In R v Ward, 2020 ONSC 5808, and Jamieson v Her Majesty the Queen, 2020 NBQB 194, the Ontario Superior Court of Justice and the Court of Queen’s Bench of New Brunswick considered different aspects of the relationship between an accused’s right to counsel without delay pursuant to s. 10(b) of the Charter and a motorist’s obligation to provide a breath sample under s. 254(2)(b) of the Criminal Code (now s. 320.27(1)(b)).
In Ward, the Court reiterated that a “forthwith” demand for a breath sample by means of an approved screening device (“ASD”) constituted a reasonable limit on a person’s right to consult counsel. In Jamieson, the Court confirmed that an officer must obtain the breath sample within a reasonable time after the ASD demand is made in order for delayed access to counsel to be justified. In both cases, the courts confirmed that delay will be assessed in the specific factual circumstances of the case.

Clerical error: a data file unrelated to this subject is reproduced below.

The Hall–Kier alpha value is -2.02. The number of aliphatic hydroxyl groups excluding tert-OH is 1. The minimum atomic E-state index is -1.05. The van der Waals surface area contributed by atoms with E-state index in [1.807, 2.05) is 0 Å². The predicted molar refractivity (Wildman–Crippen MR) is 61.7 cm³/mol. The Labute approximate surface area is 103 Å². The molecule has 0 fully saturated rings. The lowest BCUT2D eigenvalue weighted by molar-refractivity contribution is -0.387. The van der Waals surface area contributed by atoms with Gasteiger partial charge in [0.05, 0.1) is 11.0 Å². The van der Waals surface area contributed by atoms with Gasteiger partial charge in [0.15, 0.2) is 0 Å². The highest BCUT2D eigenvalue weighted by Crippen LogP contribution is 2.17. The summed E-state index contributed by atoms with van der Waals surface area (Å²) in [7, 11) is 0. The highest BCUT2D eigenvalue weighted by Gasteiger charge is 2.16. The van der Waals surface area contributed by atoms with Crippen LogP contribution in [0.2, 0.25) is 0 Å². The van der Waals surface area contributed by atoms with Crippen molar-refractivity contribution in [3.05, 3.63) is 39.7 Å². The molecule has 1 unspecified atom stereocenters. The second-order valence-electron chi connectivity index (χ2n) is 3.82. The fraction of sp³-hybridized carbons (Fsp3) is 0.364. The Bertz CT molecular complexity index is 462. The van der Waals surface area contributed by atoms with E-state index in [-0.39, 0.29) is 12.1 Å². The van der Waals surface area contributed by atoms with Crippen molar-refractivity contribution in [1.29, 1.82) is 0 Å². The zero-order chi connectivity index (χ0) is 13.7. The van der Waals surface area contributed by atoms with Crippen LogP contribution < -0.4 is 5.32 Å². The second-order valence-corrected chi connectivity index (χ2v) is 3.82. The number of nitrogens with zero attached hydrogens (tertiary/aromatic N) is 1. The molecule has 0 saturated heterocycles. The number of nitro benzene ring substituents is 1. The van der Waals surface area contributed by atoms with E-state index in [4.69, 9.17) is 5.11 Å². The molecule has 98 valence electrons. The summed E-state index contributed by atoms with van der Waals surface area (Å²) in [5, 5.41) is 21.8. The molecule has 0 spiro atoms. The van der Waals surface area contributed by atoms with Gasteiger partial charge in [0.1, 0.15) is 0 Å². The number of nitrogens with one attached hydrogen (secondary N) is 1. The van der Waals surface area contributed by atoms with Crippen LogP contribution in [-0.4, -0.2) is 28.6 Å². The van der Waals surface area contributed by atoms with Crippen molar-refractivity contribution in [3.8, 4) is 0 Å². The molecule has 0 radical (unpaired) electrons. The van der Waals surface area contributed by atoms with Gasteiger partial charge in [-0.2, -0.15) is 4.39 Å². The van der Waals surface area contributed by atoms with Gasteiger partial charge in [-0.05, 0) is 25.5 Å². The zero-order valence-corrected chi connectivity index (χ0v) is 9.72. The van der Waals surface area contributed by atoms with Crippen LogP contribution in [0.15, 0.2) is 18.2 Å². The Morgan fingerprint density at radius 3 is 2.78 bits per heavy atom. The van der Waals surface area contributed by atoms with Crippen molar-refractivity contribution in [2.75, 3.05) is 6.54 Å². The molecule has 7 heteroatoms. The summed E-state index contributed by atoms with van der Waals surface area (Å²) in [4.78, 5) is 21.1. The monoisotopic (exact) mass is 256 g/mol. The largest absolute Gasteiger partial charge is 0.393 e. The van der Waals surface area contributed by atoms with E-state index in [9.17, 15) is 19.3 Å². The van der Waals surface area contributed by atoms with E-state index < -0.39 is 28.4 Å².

R v Ward, 2020 ONSC 5808
In Ward, the accused was observed to be driving erratically and was stopped by an officer who detected an odor of liquor on his breath. The officer immediately made an ASD demand but did not have an ASD with him. The officer radioed for one to be brought to him and expected it to take about 5 to 10 minutes for one to arrive. While the officer and the accused waited, the accused remained outside his vehicle, which was near his home. He was not handcuffed but he was not allowed to leave. He was not advised of his right to call a lawyer until after he was arrested and taken to the police station.
At trial, the judge found that the officer had breached the accused’s Charter rights because he did not facilitate the accused’s rights to counsel between the time of detention and the time of the ASD arrival, which was approximately 6 minutes. The judge held this constituted a serious breach because of the officer’s apparent ignorance of the requirement to provide the right to counsel without delay when an officer is unable to take a roadside breath sample immediately. The judge excluded the accused’s breathalyzer readings and dismissed allegations that he had been operating a motor vehicle with a blood alcohol concentration exceeding 80 milligrams. The crown appealed the declaration and acquittal.